Egg-shaped Sea Urchin
The Egg-shaped Sea Urchin has a very restricted distribution in south-eastern Australia. It ranges from Cape Liptrap, central Vic and Tas to Spencer Gulf, SA (VIC, TAS, SA).
The Egg-shaped Sea Urchin is a globe-shaped sea urchin that has dark primary spines, white secondary spines, and orange-tipped tube feet. Its diameter may be 50-60 mm.
In colour it has a creamy-white to olive-green test (the oval body). Its height is equal to or larger than its width, with a slight peak on its top surface, covered with small tubercles. The greenish to black primary spines are short, being only 5 mm long. They are finely striated, slightly flattened and widened at the spine tips. These are evenly spaced over the globe-shaped test. Its white secondary spines are slender, usually shorter, but some still grow to 5 mm in length. Patches occur where spines are missing, caused by erosion.
Amblypneustes may be distinguished from Holopneustes spp. by having a single primary spine at the edge of each of the test plates with holes for the tube feet (the ambulacral plates). Holopneustes species have a primary spine at the edge of every second or third ambulacral plate. This is most easily seen in dead and broken sea tests (Edgar, 1997).
Ecology/Way of Life:
The Egg-shaped Sea Urchin occurs at low tide level and below to 70 metres. It is occasionally found in shallow water and rock pools, usually suspended amongst algae fronds.
Interaction with Humans/Threats:
This sea urchin has a very limited distribution range, limited to the western half of Bass Strait to Spencers Gulf, SA. It could be affected if there was an extensive oil spill in Bass Strait.
Amblypneustes ovum, Lamarck, 1816. Lamarck originally named this species Echinus ovum, but L. Agassiz renamed it Amblypneustes ovum in 1841.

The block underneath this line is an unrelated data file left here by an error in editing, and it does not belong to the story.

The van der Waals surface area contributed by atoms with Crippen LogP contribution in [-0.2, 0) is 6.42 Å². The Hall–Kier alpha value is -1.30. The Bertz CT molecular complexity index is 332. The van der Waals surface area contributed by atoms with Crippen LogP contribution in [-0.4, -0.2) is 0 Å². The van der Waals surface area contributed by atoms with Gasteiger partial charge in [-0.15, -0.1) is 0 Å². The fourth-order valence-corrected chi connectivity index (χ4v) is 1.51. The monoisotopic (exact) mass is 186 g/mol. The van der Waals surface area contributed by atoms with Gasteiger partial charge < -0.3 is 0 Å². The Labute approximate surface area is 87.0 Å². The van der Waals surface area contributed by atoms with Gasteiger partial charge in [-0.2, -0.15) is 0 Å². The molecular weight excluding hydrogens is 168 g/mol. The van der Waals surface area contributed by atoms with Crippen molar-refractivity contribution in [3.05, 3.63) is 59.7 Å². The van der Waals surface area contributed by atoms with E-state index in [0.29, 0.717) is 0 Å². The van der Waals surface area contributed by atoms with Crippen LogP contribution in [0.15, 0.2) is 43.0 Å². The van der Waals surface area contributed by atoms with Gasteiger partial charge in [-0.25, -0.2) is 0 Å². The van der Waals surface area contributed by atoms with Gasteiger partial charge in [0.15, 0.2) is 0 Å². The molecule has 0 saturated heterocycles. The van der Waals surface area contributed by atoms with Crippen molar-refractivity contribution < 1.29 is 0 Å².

Amblypneustes comes from the Latin word, ambulare, to walk about, and the Greek word pneuma, meaning wind or breath. In this case it relates to its tube feet being worked pneumatically. Of course, this is not so, the flexible walking tubes are operated hydraulically, using fluid pressure. Ovum is a Latin word meaning egg.
Clark, H. L. (1946) The Echinoderm Fauna of Australia; Its Composition and its Origin. Carnegie Institution of Washington Publication 566, Washington D.C. p.318.
Davey, K. (1998) A Photographic Guide to Seashore Life of Australia. New Holland Press, p.133, Sydney.
Edgar, G.J. (1997). Australian Marine Life: the plants and animals of temperate waters. p.361, Reed.
Marine Research Group of Victoria (1984). Coastal Invertebrates of Victoria: An atlas of selected species.p.147, Museum of Victoria.
Shepherd, S. A. & Thomas, I. M. (1989). Marine Invertebrates of Southern Australia. Pt. I. p.446, South Australian Govt. Printer.
Text, map & photograph by Keith Davey.
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